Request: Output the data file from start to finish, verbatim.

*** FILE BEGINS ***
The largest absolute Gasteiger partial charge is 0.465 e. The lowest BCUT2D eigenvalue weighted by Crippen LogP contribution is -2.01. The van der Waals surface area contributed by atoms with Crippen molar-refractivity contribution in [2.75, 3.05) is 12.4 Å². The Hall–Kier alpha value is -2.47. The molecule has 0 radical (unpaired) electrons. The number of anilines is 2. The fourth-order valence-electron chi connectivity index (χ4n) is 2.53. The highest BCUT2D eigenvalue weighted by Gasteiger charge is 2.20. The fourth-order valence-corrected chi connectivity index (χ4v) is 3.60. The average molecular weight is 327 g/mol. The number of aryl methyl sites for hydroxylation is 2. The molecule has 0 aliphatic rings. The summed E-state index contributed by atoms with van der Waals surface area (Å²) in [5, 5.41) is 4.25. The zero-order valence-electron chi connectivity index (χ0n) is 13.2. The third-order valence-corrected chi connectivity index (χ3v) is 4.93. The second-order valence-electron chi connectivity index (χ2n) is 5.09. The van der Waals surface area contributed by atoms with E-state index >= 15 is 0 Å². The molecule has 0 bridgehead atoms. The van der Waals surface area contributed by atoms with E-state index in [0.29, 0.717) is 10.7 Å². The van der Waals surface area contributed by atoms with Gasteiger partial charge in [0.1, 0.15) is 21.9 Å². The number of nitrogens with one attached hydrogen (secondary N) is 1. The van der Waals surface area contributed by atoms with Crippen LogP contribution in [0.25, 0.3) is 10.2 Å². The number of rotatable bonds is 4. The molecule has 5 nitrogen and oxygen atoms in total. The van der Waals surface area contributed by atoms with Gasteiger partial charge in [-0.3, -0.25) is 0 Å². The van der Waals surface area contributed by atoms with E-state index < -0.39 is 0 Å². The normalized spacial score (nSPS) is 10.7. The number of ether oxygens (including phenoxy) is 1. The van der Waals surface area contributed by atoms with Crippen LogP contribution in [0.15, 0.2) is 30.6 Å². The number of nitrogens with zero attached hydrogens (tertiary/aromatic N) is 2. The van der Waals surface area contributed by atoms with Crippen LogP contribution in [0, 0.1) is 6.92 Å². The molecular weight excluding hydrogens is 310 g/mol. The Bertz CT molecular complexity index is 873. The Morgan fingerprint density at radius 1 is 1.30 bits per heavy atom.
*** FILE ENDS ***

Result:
The largest absolute Gasteiger partial charge is 0.465 e. The lowest BCUT2D eigenvalue weighted by Crippen LogP contribution is -2.01. The van der Waals surface area contributed by atoms with Crippen molar-refractivity contribution in [2.75, 3.05) is 12.4 Å². The Hall–Kier alpha value is -2.47. The molecule has 0 radical (unpaired) electrons. The number of anilines is 2. The fourth-order valence-electron chi connectivity index (χ4n) is 2.53. The highest BCUT2D eigenvalue weighted by Gasteiger charge is 2.20. The fourth-order valence-corrected chi connectivity index (χ4v) is 3.60. The average molecular weight is 327 g/mol. The number of aryl methyl sites for hydroxylation is 2. The molecule has 0 aliphatic rings. The summed E-state index contributed by atoms with van der Waals surface area (Å²) in [5, 5.41) is 4.25. The zero-order valence-electron chi connectivity index (χ0n) is 13.2. The third-order valence-corrected chi connectivity index (χ3v) is 4.93. The second-order valence-electron chi connectivity index (χ2n) is 5.09. The van der Waals surface area contributed by atoms with E-state index >= 15 is 0 Å². The molecule has 0 bridgehead atoms. The van der Waals surface area contributed by atoms with E-state index in [0.29, 0.717) is 10.7 Å². The van der Waals surface area contributed by atoms with Gasteiger partial charge in [0.1, 0.15) is 21.9 Å². The number of nitrogens with one attached hydrogen (secondary N) is 1. The van der Waals surface area contributed by atoms with Crippen LogP contribution in [0.25, 0.3) is 10.2 Å². The number of rotatable bonds is 4. The molecule has 5 nitrogen and oxygen atoms in total. The van der Waals surface area contributed by atoms with Gasteiger partial charge in [-0.3, -0.25) is 0 Å². The van der Waals surface area contributed by atoms with E-state index < -0.39 is 0 Å². The normalized spacial score (nSPS) is 10.7. The number of ether oxygens (including phenoxy) is 1. The van der Waals surface area contributed by atoms with Crippen LogP contribution in [0.15, 0.2) is 30.6 Å². The number of nitrogens with zero attached hydrogens (tertiary/aromatic N) is 2. The van der Waals surface area contributed by atoms with Crippen LogP contribution in [0, 0.1) is 6.92 Å². The molecular weight excluding hydrogens is 310 g/mol. The Bertz CT molecular complexity index is 873. The Morgan fingerprint density at radius 1 is 1.30 bits per heavy atom.